And finally, some pictures if you’ve made it this far.

First my coupe derriere en pointe

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Left foot

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Right

A Picture is worth 1000 corrections…

Note to self: lower side arm! (No I'm not holding on to anything, but the angle kind of sucks)

Note to self: lower side arm – a lot! (No I’m not holding on to anything, but the angle kind of sucks)

Pointe Shoes Adventures

Like the title says, this is about my pointe shoes…just stuff  I haven’t had the chance to write about.

Ever since I got my shoes, let’s just say I’ve become friends with a needle and thread. After initially sewing them, and wearing them once (this was before the school session started and I was just doing eleves in first and fifth at the home barre), I realized my left one had to be resewn. The ribbon was just not where I needed it to be to help mold the shoes to my not-so-high arches when up on pointe. That time it took as long as the first time, since I was still getting the hang of it. Since then, though I’ve gotten much better – and quicker – at it. Or perhaps the time just appears to be going by quicker…

Then couple weeks ago, I resewed the ribbons my left shoe. A few days before, when I was putting on the shoes at home, one of my kitties decided to paw at my ribbons, so they had a little scratch that I was hoping wouldn’t turn into a hole or tear. Since the other ribbon had a scratch too, I switched out both ribbons on the shoe. Now that I wasn’t being impatient to put the shoes on I found the process somewhat enjoyable. I’m glad I’ve come around to liking it because I’ve found myself doing a lot of ribbon sewing since then…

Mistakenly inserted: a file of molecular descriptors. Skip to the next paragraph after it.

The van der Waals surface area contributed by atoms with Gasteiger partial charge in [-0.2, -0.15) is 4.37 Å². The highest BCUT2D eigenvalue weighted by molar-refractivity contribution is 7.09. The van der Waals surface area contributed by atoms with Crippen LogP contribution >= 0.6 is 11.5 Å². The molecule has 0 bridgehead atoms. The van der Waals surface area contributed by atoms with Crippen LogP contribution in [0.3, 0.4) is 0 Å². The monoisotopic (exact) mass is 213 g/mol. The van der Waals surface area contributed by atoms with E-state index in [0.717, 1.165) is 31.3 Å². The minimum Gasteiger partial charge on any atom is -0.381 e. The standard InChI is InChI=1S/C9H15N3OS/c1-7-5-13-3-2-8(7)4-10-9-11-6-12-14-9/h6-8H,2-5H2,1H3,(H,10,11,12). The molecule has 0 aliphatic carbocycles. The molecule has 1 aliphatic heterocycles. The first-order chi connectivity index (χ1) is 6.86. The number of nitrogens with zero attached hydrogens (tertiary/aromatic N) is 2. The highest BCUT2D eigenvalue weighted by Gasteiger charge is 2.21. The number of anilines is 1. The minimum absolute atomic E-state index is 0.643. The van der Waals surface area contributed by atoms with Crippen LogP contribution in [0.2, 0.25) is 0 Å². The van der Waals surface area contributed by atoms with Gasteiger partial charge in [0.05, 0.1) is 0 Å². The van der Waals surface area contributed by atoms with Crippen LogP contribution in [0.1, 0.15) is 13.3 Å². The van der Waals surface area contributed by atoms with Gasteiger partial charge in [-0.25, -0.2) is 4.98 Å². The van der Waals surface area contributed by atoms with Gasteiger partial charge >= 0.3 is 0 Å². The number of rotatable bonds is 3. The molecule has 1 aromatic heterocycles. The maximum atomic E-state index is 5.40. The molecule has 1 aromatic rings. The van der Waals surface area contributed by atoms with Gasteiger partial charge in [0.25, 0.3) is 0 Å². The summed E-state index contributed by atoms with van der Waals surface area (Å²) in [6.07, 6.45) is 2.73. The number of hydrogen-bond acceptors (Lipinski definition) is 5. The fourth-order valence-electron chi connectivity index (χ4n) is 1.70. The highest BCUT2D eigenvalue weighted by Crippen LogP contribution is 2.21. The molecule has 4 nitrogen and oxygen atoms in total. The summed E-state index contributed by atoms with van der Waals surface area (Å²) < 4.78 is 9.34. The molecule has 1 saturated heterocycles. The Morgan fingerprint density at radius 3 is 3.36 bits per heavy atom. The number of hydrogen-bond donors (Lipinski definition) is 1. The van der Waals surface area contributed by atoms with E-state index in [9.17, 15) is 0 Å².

My first pair of shoes (Bloch Balance European) seem to be done. My feet, especially my smaller right foot was feeling like it was sinking in too far andnot being supported. That’s when I discovered that I do need something between my big toe and rest of the foot, at least on my right foot. While I have a space between my big toe and second toe on both feet (due to my stupid flip flop habit a decade ago), my right foot feels, and behaves, completely different from my left. After putting together some common sense with good old youtube research, I realized that I was at risk of developing a bunion, and needed something for my toe gap (it being close to midnite whe I figured it out, and no chance of going to any dance store before my next class, I improvised… and used some disposable earplugs, which were the only thing available that seemed like the right size to do the job). While that helped, I still was feeling like the shoes could at any time cross the line from broken-in comfortable to unwearable.